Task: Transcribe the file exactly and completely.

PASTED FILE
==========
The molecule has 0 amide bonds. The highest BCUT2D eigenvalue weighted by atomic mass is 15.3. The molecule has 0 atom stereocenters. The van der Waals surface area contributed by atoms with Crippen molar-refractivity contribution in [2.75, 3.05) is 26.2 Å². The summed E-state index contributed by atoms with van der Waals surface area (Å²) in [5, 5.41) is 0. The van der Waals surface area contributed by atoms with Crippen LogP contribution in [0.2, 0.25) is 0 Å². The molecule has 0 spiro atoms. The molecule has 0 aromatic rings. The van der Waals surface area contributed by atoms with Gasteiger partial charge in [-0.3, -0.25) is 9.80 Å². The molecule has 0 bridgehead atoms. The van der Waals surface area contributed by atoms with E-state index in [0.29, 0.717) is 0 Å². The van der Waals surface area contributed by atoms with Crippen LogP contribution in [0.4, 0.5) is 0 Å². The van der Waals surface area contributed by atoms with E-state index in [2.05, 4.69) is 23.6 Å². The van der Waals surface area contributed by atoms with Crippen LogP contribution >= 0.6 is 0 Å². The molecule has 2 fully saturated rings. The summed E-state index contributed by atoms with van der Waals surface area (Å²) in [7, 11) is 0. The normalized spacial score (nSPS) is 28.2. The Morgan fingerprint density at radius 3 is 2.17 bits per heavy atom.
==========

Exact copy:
The molecule has 0 amide bonds. The highest BCUT2D eigenvalue weighted by atomic mass is 15.3. The molecule has 0 atom stereocenters. The van der Waals surface area contributed by atoms with Crippen molar-refractivity contribution in [2.75, 3.05) is 26.2 Å². The summed E-state index contributed by atoms with van der Waals surface area (Å²) in [5, 5.41) is 0. The van der Waals surface area contributed by atoms with Crippen LogP contribution in [0.2, 0.25) is 0 Å². The molecule has 0 spiro atoms. The molecule has 0 aromatic rings. The van der Waals surface area contributed by atoms with Gasteiger partial charge in [-0.3, -0.25) is 9.80 Å². The molecule has 0 bridgehead atoms. The van der Waals surface area contributed by atoms with E-state index in [0.29, 0.717) is 0 Å². The van der Waals surface area contributed by atoms with Crippen LogP contribution in [0.4, 0.5) is 0 Å². The van der Waals surface area contributed by atoms with E-state index in [2.05, 4.69) is 23.6 Å². The van der Waals surface area contributed by atoms with Crippen LogP contribution >= 0.6 is 0 Å². The molecule has 2 fully saturated rings. The summed E-state index contributed by atoms with van der Waals surface area (Å²) in [7, 11) is 0. The normalized spacial score (nSPS) is 28.2. The Morgan fingerprint density at radius 3 is 2.17 bits per heavy atom.